The Union Environment Ministry’s proposal to rank and encourage states to give environmental clearances for infrastructure projects has been criticized by environmentalists as it goes against basic principles of environmental regulation.
The Union Environment Ministry issued a note to States on January 17, detailing seven criteria for grading State Environmental Impact Assessment Agencies. On a scale from one to seven, an SEIAA receives two marks for granting clearance in less that 80 days, one mark for approval within 105 days, and none for more. The SEIAA would be awarded one mark if the committee visited less than 10% the projects that were up for scrutiny. This was to inspect the ground conditions. A score of more than 20% would result in a denial or zero marks. A SEIAA score of seven or higher would earn it five stars.
The proposal was rejected by the Legal Initiative for Forest on Environment (LIFE), which is a prominent environmental organisation. The criteria show that projects that have less due diligence are given greater weight ….SEIAA members should be confined to conference rooms and make decisions and earn high marks ….. This ensures that projects can be cleared in the shortest time possible. The SEIAA has the task of conducting a thorough inspection. This notification, however, makes them rubber stamp authorities.
Minister officials spoke The Hindu The SEIAA did not intend to speed up clearances, but rather to encourage them to make quicker decisions about approving or rejecting projects and to adhere to the timelines set forth in the Act. This system does not reduce the time it takes to decide on a project. Leena Nandan (Secretary, Ministry of Environment and Forests) stated that if a SEIAA requests clarification, the time it takes to respond will not be deducted. The HinduSEIAA were also informed earlier that clarifications they may need must be compiled, not repeated requests.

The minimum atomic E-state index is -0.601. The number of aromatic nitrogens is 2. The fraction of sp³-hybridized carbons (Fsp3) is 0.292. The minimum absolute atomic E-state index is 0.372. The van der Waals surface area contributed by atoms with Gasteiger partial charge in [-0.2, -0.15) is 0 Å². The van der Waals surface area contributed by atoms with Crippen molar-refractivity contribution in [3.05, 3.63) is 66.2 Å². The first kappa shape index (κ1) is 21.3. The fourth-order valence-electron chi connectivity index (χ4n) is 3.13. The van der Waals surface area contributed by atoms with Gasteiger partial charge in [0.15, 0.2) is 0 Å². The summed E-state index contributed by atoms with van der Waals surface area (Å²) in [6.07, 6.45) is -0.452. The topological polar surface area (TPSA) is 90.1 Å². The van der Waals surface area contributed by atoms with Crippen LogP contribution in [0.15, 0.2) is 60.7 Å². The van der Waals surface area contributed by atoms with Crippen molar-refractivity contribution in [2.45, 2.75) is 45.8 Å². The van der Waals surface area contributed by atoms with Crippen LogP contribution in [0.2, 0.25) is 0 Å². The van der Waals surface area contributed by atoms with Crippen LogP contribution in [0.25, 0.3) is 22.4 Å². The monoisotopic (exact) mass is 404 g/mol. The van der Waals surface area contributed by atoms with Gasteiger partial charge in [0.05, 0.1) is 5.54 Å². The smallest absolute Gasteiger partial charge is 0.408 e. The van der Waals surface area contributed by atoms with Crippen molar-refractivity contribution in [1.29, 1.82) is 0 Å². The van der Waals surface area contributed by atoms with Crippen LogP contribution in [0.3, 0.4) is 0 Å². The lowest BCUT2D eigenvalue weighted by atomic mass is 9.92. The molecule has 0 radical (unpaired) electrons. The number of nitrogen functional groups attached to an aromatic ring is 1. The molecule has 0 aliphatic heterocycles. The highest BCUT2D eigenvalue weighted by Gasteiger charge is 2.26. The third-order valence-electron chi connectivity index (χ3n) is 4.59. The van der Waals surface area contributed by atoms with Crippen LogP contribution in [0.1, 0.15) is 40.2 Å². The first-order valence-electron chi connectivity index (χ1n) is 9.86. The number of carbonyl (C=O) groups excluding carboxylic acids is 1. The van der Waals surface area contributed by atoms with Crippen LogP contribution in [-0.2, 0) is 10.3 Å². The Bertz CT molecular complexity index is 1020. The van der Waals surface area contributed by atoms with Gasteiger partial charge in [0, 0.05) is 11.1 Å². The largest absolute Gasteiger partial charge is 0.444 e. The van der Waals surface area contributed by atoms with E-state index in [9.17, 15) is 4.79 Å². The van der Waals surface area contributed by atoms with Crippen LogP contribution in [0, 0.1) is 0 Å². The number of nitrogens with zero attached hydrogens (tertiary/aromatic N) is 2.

Sujit Bajpayee was Joint Secretary, Environment Ministry. He wrote responses to The Hindus query that the SEIAA had complete liberty to complete all due diligence without worrying too much about the time and that States would be not negatively marked for not meeting ranking criteria.
An SEIAA, which consists of both State officers and independent specialists, must first approve any proposed infrastructure projects exceeding a certain amount that could significantly alter the natural environment. The Centre has a committee composed of experts that must approve projects that involve forest land or are larger than the category B. SEIAA projects are classified B, which is relatively small, but they make up the majority for projects that are submitted for approval. B category projects are those that involve the bulk of building and construction, small-scale mining, and small-scale industry projects. They are less polluting.
The online project appraisal process requires that aspirant companies upload documents to a portal called Parivesh.
Kanchi Kohli, a specialist in environment law and governance, noted that the rating system severely restricted SEIAA members’ ability to exercise their scientific, administrative, and legal knowledge. The emphasis on quick and efficient clearance made it difficult to maintain scientific rigour in decision-making.